The siting of the house was the starting point. The Schencks hired Whitten Architects in Portland to do the initial conceptual design, site planning, and exterior forms and materials, and then later, their longtime friend, Massachusetts-based architect John Mitchell Fuller of Mitchell Fuller, to fine-tune some of the interior plans and provide validation on Michon’s finish choices. Perhaps counter to what one would expect, the Schencks wanted their primary view to be south-facing, not of the mountain (that would be the secondary view). Whitten calculated the arc of the sunrise and sunset throughout the year in order to maximize views and allow the family to live with the movement of the sun. The homeowners’ other design requirements were layout based. “While we are a small family—just me, my husband, and our son—we have a large extended family and many friends,” explains Michon. “The house is always packed. I laugh that it sometimes feels like we run a bed-and-breakfast.” An open floor plan was designed with entertaining in mind. The kitchen mirrors the family’s former kitchen, but is larger and includes an island, allowing the cooks to be part of the party even during meal prep. A wood-burning oven allows for pizza- and bread-making during the long cold winter months, and a large fieldstone fireplace is the home’s centerpiece.
Knowing his clients’ penchant for wood, Lilly constructed a steel-framed house with pine live-edged siding, red cedar hand-cut shingles, and pine board-and-batten siding. Lilly and his team of craftsmen masterfully brought the interior details to life, such as wood-coffered ceilings, wainscoting, thick, tall doors, hand-scraped wormy chestnut wood floors, and iron railings and trim that echo the exterior. According to Michon, Lilly was incredibly tolerant of her specific requests, all of which he sourced with outstanding craftsmen: iron workers, finish carpenters, stonemasons, tile setters.
Michon has always had a passion for decorating, and had a vision for her home that she wanted to bring to life. “I’ve tried to stick with what we laughingly dubbed ‘sophisticated lodge’ as a style. I had to have antlers, but not too many—I wanted an updated, slightly modern take on a traditional, almost European mountain home,” she says. When it came to the furnishings, Michon’s inspiration was a hand-carved grandfather clock that sits in the main hall from the Black Forest period in Europe (Black Forest antiques feature incredibly detailed animal and bird carvings). In fact, the one request Lilly told her she would have to source herself was a hand-carved railing with animal carvings to overlook the great room. Michon came across an article about a wood carver in New Hampshire by the name of Bill Schnute. After several conversations, the Schencks commissioned Schnute to create five dual-sided panels of Maine flora and fauna (including, of course, a moose, a bear, and a wolverine—the mascot of Schenck High School). “Set in hand-forged iron, they are truly an amazing piece of artwork that adds a wonderful flare to the house,” says Michon. In an effort to furnish her home with pieces that would blend nicely but still make a statement, Michon had many of the furnishings altered to better fit the home’s aesthetic. For example, an antique English hall table with antlers originally had a white Carrera marble top, which was too formal, so she had the dealer switch the top out for a honed black granite. And two hall tables in the mudroom with basic pine-turned leg pieces needed “some oomph,” so she had the turned legs and skirting painted black, leaving the worn pine of the tabletop alone.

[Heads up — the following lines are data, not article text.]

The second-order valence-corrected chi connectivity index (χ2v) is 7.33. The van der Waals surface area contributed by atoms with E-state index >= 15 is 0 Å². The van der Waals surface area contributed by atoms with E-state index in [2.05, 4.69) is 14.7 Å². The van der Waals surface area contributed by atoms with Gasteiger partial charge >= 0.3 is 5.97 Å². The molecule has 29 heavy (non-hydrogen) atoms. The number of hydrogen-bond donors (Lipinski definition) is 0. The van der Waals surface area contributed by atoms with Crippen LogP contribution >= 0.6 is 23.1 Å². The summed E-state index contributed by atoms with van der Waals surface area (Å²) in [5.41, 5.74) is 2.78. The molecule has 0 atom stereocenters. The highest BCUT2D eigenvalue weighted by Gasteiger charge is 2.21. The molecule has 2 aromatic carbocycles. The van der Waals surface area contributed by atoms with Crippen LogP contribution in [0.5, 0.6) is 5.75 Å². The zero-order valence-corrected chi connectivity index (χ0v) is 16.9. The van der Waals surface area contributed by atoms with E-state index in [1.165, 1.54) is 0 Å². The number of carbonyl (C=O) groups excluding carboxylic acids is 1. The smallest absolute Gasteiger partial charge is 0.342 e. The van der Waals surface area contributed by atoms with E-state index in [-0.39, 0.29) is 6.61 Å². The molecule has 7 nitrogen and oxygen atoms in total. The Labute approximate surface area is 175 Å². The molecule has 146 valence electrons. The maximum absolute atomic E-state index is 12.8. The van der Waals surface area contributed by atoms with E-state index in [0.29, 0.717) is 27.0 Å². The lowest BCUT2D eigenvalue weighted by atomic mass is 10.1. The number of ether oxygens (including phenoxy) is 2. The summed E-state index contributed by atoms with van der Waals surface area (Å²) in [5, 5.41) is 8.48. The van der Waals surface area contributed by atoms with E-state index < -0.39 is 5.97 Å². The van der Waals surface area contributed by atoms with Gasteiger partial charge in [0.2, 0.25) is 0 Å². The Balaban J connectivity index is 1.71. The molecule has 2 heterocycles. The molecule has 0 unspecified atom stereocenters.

Knowing they would be using the house year-round, the Schencks also sought usable outdoor living spaces. The team created ample deck space with an outdoor fireplace and beautiful landscaping. “One of our favorite things to do all summer long is to sit in our Adirondack chairs, sipping some wine as the sun sets behind the mountains,” says Michon.
As a family, the Schencks often debate which season at Sunday River is the best. Michon can say she’s finally decided. “My favorite season here is whatever one we’re currently in.”
In search of snow, the Schencks have found so much more.